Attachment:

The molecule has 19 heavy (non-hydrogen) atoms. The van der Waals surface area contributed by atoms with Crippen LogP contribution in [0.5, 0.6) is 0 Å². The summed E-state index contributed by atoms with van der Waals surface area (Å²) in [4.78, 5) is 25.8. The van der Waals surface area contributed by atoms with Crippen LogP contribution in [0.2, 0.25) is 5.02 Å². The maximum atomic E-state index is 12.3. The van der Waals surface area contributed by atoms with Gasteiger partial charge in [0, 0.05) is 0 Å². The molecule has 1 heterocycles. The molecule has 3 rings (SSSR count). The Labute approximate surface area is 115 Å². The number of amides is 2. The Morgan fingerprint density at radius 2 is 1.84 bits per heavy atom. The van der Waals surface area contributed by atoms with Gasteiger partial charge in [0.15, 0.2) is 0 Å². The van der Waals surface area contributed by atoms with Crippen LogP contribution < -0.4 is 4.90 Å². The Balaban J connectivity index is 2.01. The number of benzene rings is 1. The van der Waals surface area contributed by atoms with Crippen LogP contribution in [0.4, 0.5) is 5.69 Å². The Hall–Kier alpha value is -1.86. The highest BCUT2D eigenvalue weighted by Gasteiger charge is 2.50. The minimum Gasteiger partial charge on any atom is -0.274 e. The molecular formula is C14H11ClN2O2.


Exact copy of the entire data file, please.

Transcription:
The molecule has 19 heavy (non-hydrogen) atoms. The van der Waals surface area contributed by atoms with Crippen LogP contribution in [0.5, 0.6) is 0 Å². The summed E-state index contributed by atoms with van der Waals surface area (Å²) in [4.78, 5) is 25.8. The van der Waals surface area contributed by atoms with Crippen LogP contribution in [0.2, 0.25) is 5.02 Å². The maximum atomic E-state index is 12.3. The van der Waals surface area contributed by atoms with Gasteiger partial charge in [0, 0.05) is 0 Å². The molecule has 1 heterocycles. The molecule has 3 rings (SSSR count). The Labute approximate surface area is 115 Å². The number of amides is 2. The Morgan fingerprint density at radius 2 is 1.84 bits per heavy atom. The van der Waals surface area contributed by atoms with Gasteiger partial charge in [0.15, 0.2) is 0 Å². The van der Waals surface area contributed by atoms with Crippen LogP contribution < -0.4 is 4.90 Å². The Balaban J connectivity index is 2.01. The number of benzene rings is 1. The van der Waals surface area contributed by atoms with Crippen LogP contribution in [0.4, 0.5) is 5.69 Å². The Hall–Kier alpha value is -1.86. The highest BCUT2D eigenvalue weighted by Gasteiger charge is 2.50. The minimum Gasteiger partial charge on any atom is -0.274 e. The molecular formula is C14H11ClN2O2.